I had a troll on the blog the other day, I knew he was a troll because he called me names and swore at me.
I assumed that my troll had failed to read my comment policy.
So I gave him a sporting chance by mentioning my comment policy to him.
So I went ahead and followed through with my promise, clearly outlined in said comment policy.
Lots of people are very quick to call anyone who puts forward a differing opinion, a troll. A classic case recently was Joe Hockey, calling people Labour Trolls, when in fact I wasn’t trolling Joe, I was disagreeing with him publicly. Anyone that knows me, knows I do not vote Labor and so if I was to use Joe Hockey’s terms of reference, it was Joe who was actually being the troll by insulting me online.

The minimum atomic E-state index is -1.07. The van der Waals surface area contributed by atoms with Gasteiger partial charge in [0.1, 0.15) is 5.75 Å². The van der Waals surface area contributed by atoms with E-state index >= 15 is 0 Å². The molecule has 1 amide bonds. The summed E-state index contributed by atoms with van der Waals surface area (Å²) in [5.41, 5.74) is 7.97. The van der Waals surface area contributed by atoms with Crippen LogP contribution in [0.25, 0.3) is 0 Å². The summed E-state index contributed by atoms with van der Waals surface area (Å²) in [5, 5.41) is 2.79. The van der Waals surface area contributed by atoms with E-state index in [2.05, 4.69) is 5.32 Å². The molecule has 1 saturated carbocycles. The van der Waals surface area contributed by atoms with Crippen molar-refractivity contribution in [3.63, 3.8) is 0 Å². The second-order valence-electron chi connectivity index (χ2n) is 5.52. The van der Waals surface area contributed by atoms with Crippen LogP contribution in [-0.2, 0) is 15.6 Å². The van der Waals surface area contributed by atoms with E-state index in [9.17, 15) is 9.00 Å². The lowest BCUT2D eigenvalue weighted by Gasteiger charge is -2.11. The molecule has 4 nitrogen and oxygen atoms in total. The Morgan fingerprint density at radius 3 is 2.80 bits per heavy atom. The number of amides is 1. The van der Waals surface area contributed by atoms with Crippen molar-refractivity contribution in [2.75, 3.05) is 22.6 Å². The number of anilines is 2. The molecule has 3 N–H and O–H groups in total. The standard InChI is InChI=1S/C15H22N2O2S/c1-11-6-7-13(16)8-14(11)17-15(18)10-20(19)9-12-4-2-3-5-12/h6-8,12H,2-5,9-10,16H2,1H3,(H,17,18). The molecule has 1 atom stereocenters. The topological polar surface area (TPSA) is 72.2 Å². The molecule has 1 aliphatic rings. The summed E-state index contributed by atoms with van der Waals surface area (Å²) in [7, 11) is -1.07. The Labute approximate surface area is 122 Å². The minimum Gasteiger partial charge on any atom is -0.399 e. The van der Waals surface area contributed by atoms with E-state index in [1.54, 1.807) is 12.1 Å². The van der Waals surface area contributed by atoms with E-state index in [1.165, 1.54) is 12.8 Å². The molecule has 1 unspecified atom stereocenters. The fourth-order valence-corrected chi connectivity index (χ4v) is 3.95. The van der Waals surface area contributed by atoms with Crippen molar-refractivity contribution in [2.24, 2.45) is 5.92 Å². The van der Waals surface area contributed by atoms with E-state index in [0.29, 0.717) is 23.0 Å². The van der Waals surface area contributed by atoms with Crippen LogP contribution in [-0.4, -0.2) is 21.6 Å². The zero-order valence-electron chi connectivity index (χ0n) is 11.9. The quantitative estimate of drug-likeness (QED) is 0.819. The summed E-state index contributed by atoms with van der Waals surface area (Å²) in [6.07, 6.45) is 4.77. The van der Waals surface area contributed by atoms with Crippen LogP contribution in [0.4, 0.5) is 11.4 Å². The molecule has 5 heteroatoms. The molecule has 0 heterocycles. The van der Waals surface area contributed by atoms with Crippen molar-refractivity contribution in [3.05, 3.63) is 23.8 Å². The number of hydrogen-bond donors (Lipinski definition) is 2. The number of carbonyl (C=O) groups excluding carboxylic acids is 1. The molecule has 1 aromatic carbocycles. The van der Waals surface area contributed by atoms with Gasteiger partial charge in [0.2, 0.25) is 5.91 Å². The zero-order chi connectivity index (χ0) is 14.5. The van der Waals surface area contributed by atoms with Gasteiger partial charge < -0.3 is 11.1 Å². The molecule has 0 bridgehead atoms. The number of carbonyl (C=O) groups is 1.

It is a slippery slope.
My personal definition of a Troll is someone who comes onto a blog with the express purpose of flinging abuse, disrupting the comments and generally being an annoying, useless, fucknuckle, who contributes nothing of worth to the conversation.
If we make our terms of reference too broad, there is the real danger that all debate on blogs will be stifled. One minute we will be having a polite discussion and then BAM cries of Troll! Troll! echo through the interwebs and all hopes of a decent conversation have flown out the window, in favour of a witch hunt, which whilst mildly entertaining for the assorted onlookers, always ends up lowering the tone of the joint.
All this troll talk has reminded me of some rather nice photos I took of the underside of the Bowen Bridge the other day.
Trolls and Bridges, Internet, trolls and bridges.
Happy New Year.